This Special Edition dual kit is a re-release of Hasegawa’s DC-3/C-47 kit with decals included to build two variants of the L2D “Tabby,” the Japanese copy of the C-47, and one USAAF C-47. The parts are typical Hasegawa – molded in gray and with super detail. On my sample, something apparently happened to the C-47 during packaging because it had what looked like tank tracks across the left vertical fin, and the antenna and pitot masts were bent horizontal. It all turned out OK with some putty and re-scribing. The kit could use the addition of some details – there are no exhaust stacks, for instance.
The L2D kit has the World’s Smallest Resin Part included for the antenna cover atop the forward fuselage – and that pretty well typifies the main issue I had with these kits: size. The builds are straightforward, but some of the smaller parts are so tiny, it’s difficult to hold them and clean up sprue nubs, sand off mold seams, and so forth.
The fit of all the parts is terrific. The only place which needed some extra attention with putty and a sanding stick was the lower forward seam where the wing center section meets the fuselage.
The two L2D options are an L2D1 from the Kanoya Naval Flying Group and an L2D2 from the Yokosuka Naval Flying Group. I thought the L2D1 had the more interesting markings, so planned on building that one. In researching the airplane, I discovered the Tabby was powered by Kinsei radials and had decidedly different cowlings which were more tapered, much like the J2M3 Raiden (Jack). I contemplated how to sand the kit cowlings down enough to make them look right, and then discovered through some further Internet research that the IJN had only two L2D1 airframes – and they were built from spare parts furnished by Douglas. The Kinsei powerplants weren’t used until the L2D2 and subsequent variants were manufactured.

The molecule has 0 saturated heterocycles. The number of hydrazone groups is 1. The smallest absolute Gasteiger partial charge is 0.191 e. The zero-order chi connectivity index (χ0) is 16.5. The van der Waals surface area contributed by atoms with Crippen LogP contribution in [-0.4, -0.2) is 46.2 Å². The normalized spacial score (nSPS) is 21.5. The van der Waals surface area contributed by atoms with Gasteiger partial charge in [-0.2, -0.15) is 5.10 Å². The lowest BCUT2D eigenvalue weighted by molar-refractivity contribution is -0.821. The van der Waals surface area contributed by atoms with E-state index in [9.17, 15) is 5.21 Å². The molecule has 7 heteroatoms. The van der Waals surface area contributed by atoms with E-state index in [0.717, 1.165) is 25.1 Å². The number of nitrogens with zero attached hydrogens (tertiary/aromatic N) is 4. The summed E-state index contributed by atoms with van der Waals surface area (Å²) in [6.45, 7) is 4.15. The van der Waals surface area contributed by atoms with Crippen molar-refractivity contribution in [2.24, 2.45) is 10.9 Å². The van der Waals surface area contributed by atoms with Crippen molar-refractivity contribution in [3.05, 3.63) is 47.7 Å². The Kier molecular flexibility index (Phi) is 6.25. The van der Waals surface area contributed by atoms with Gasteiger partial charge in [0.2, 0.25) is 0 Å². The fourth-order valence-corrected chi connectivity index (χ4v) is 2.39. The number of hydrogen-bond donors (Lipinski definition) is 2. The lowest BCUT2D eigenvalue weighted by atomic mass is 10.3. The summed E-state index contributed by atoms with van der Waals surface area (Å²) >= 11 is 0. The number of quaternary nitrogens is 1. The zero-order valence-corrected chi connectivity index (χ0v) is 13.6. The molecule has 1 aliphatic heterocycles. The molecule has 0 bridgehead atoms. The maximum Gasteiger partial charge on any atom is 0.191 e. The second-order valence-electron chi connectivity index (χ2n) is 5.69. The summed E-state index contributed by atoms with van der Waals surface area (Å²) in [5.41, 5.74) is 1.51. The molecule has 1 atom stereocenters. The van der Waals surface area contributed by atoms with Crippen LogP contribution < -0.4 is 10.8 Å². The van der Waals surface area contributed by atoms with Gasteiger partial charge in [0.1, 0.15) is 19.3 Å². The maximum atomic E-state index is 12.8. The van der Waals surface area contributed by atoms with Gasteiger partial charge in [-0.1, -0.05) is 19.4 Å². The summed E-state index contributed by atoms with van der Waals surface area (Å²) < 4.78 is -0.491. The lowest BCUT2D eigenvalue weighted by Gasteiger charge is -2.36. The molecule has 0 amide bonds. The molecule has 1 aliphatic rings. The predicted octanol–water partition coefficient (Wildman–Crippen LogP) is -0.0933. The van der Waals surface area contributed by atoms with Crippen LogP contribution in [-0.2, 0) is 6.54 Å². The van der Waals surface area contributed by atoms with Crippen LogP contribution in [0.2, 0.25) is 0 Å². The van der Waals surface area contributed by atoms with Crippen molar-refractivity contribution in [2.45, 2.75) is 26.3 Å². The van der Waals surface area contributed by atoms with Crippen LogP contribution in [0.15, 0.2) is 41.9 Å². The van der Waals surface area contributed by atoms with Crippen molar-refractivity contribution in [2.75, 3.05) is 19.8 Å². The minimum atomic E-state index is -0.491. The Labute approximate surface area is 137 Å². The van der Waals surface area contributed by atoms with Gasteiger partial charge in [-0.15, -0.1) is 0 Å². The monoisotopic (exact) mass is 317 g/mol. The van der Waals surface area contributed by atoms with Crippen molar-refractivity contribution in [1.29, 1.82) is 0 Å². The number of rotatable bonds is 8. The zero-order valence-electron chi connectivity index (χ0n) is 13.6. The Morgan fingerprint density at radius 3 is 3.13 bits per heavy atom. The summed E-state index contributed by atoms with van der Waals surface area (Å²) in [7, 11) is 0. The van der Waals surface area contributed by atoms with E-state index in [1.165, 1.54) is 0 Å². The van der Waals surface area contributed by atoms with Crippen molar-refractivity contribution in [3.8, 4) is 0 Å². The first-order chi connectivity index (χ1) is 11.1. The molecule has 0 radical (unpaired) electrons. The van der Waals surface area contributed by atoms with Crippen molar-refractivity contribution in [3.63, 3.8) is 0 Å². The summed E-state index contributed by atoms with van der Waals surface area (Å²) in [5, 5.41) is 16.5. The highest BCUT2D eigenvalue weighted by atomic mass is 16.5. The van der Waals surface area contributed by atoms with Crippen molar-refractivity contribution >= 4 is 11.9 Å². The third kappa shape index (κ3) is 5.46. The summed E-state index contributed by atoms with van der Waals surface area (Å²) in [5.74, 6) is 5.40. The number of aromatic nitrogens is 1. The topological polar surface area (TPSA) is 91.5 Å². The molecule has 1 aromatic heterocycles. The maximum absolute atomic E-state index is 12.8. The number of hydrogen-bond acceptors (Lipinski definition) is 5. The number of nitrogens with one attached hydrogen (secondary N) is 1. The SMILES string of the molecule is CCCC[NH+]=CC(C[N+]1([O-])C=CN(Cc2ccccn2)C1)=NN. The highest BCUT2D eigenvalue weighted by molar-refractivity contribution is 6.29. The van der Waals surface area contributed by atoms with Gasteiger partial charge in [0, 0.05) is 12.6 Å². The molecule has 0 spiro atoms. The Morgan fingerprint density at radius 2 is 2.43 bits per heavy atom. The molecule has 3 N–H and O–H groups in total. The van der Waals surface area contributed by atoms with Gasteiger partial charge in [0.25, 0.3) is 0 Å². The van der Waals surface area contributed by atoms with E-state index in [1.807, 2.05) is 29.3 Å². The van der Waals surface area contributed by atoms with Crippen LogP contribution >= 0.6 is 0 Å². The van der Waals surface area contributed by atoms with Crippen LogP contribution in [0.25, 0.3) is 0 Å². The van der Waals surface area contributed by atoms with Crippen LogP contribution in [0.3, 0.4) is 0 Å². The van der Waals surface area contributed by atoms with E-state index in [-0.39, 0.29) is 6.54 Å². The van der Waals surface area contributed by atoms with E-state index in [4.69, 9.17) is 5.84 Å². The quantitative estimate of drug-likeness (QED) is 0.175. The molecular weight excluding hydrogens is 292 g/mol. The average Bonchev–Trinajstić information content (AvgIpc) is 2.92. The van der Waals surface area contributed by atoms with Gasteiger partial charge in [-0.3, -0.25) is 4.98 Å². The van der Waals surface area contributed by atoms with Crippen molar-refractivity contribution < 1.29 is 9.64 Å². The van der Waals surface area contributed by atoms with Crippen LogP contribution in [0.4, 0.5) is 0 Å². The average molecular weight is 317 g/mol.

That happy news in hand, I went ahead and built the L2D1 with no modifications. (Dodged a bullet there.) If you do want to build a later model L2D from this kit, a little research is needed for the variant you choose, because they started sprouting other changes to the basic C-47 airframe besides engines and cowlings, including a suite of additional windows in the forward fuselage, starting at the cockpit.
I questioned the antenna arrangement on both kits, but it appears there were as many different configurations of those as there were C-47s, so I went ahead and built mine according to the instructions, except for mounting the ram’s horn antenna on the shorter forward fuselage post instead of the tall one aft of the astrodome.
I used Tamiya acrylics to paint both models, then applied the decals. They worked well, and my main complaint was with the powder-blue cabin windows, which I puzzled over, since the Hasegawa C-47 I’ve got in my stash has black ones. I went ahead and applied them, though, and boy, did they stand out. Both models looked like they were using blue CFL bulbs in the cabin and, to my eye, appeared toylike, so I applied black decal rectangles over the blue ones. That sounds easy, but trying to cut all those little things and make them the same size was a job. Happily, the outcome does look better to me.
The second thing which I question about the decals is the inclusion of overwing exits along with the window sets. I think this was a feature added for airline operation in the 60’s. Two colors of decals for the C-47 “Classy Chassis” of the 317th Troop Carrier Squadron are given, with yellow numbers and lettering on one and white on the other. Builder’s choice here, and I opted for white.
The props are delicate, so Hasegawa has cast them in a protective circle of sprue to avoid damage in transit. I was careful cleaning up the sprue nubs on them, and felt lucky not to have bent or broken a blade. I usually paint the warning color on prop tips, but I was afraid the stickum on the tape might bend or break one of these kits’ fragile blades when I removed it, so I used the kit-supplied decal prop tip markings.
The clear parts fit into the flight deck openings after a little sanding of their edges. The astrodome for the C-47 is about the size of Barbie’s contact lens – and just as hard to hold to sand off the sprue nubs. The resin antenna cover for the L2D is marginally easier to hang onto and work with.
When they’re finished up with some subtle weathering and a flat finish, these little models look pretty nice. With the sudden surge in 1/200 scale military kits on the market, these will fit right in with my collection – when I get around to building them, that is.
I recommend this kit to modelers of any skill level who have the eyesight and manual dexterity to work with tiny little parts. That was my main complaint.
Grateful appreciation to Hasegawa, to Hobbico, and to IPMS/USA for allowing me to review this offering. Er, these offerings.
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